I bumped up my review of McCartney III, which brings all of his albums up to date. He hasn't done a great album since Flaming Pie in 1997, but I will watching and waiting for every thing that he releases, always hoping it will be more great stuff. 

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2 hours ago, Det Jim McLeod said:

Egypt Station by Paul McCartney-Sep 2018

 "Come On To Me" is a pretty good rocker.

That recording is hilarious! My local public radio had it on rotation during afternoon drive time and it always made me laugh, imagining Paul reacting to any woman who smiles at him as coming on to him. 

Have you heard about his upcoming release? Sounds like something that might interest you 

 

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Heard this in the car this evening and it seemed vaguely familiar but I wasn't sure if it was recent and I couldn't even guess who it was. I was surprised it was Stevie. Tell me if he doesn't sound, in the opening lines, a little like Dylan when Dylan doesn't sound like himself, like in "Lay Lady Lay."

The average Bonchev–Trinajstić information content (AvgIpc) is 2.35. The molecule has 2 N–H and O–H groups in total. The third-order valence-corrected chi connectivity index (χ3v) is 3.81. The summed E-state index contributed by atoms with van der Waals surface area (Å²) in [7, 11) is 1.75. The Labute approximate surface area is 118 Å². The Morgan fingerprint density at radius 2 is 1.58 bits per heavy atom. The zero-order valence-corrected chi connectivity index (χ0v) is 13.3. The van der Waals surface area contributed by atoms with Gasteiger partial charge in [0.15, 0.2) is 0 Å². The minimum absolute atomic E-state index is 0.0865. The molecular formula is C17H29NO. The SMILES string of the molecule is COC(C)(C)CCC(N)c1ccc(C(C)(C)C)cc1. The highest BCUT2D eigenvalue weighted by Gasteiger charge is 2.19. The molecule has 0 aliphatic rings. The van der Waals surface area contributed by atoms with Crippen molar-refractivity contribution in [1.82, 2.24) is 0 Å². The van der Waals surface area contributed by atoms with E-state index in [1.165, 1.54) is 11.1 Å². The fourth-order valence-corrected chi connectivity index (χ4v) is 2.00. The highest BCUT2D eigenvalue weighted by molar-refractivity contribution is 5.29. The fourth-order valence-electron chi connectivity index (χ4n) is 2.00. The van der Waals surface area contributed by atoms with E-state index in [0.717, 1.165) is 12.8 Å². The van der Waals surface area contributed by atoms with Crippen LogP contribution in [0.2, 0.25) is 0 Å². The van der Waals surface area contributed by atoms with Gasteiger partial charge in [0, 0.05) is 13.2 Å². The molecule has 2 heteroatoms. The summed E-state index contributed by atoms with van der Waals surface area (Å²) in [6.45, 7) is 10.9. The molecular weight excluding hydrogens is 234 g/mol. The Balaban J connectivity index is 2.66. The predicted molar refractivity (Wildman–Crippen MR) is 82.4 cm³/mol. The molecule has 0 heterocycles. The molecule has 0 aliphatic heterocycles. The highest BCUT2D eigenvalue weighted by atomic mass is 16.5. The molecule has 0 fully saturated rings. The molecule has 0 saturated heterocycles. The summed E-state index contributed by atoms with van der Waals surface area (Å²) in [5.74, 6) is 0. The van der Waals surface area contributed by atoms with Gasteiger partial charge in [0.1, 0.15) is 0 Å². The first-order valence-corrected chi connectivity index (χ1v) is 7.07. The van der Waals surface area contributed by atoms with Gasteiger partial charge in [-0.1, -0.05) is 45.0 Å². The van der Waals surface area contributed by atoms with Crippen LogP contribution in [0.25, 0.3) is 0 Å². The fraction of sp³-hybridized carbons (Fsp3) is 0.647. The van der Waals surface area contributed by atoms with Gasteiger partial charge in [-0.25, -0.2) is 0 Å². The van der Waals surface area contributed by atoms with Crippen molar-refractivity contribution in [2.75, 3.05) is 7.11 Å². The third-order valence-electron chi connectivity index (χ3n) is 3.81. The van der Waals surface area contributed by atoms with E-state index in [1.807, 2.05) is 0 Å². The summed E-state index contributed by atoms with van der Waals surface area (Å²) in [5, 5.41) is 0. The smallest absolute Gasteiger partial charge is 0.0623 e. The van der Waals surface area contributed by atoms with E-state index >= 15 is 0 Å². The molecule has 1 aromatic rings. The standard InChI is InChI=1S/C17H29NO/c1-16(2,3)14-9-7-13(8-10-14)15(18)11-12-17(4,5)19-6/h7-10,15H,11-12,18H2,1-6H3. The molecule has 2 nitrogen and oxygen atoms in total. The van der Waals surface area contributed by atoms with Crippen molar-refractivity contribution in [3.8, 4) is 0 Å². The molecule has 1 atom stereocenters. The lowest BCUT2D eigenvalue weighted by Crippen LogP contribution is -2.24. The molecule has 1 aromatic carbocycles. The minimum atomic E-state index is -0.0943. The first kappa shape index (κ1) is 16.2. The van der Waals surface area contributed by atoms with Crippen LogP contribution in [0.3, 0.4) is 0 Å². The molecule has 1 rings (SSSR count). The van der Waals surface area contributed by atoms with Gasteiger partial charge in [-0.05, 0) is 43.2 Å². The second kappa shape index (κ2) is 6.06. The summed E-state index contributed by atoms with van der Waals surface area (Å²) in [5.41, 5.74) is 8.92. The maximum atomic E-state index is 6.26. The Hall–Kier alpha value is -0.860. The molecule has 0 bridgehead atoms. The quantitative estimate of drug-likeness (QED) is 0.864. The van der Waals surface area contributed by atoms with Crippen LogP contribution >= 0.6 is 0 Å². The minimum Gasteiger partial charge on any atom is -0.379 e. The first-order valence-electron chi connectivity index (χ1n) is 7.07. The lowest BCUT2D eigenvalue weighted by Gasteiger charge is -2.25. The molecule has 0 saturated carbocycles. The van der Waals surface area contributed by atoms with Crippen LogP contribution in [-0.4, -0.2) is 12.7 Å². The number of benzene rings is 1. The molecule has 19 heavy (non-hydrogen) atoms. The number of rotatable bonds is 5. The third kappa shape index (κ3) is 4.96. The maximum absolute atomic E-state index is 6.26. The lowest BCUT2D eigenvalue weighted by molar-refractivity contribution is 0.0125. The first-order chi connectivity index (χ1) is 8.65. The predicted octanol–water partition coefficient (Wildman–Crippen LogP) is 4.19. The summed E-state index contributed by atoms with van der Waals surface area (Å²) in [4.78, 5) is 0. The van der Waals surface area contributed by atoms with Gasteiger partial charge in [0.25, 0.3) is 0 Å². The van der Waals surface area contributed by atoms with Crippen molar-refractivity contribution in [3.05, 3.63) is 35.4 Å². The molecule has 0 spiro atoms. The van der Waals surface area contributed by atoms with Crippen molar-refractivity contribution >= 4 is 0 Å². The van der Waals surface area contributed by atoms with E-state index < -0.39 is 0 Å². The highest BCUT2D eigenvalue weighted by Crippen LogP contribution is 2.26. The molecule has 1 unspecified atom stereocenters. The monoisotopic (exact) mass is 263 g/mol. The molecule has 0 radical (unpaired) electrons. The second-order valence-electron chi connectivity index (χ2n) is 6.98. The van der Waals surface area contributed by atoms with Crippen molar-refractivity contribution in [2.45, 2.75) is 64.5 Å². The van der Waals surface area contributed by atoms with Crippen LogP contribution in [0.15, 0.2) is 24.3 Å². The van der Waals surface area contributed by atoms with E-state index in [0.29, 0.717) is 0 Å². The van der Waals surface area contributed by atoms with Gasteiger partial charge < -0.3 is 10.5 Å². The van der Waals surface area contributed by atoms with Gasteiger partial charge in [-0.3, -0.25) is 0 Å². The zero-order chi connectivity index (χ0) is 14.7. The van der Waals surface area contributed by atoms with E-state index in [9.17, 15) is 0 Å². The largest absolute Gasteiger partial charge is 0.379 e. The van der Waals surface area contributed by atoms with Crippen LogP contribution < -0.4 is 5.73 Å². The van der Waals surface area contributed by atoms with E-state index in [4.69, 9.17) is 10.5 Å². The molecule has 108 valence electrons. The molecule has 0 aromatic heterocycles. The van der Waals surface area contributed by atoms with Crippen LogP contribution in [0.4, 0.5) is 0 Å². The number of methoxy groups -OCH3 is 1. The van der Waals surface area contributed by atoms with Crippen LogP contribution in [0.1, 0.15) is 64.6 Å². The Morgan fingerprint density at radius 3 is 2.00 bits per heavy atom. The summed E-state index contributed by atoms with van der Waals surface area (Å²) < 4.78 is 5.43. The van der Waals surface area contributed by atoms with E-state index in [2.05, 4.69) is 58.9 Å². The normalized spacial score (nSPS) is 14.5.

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This is a phenomenal album - but I don't see the Dylan connection.   I think it got album of the year way back.  Thanks for sharing and paying attention to Stevie.   I believe this is the last track or so.  Some very  memorable tunes......Higher Ground, Golden Lady, Livin for the City, All is Fair in Love.........

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5 hours ago, ladydid said:

This is a phenomenal album - but I don't see the Dylan connection.   I think it got album of the year way back.  Thanks for sharing and paying attention to Stevie.   I believe this is the last track or so.  Some very  memorable tunes......Higher Ground, Golden Lady, Livin for the City, All is Fair in Love.........

If Innervisions isn't his best album, it must be Talking Book

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Sentimental Journey by Ringo Starr -Mar 1970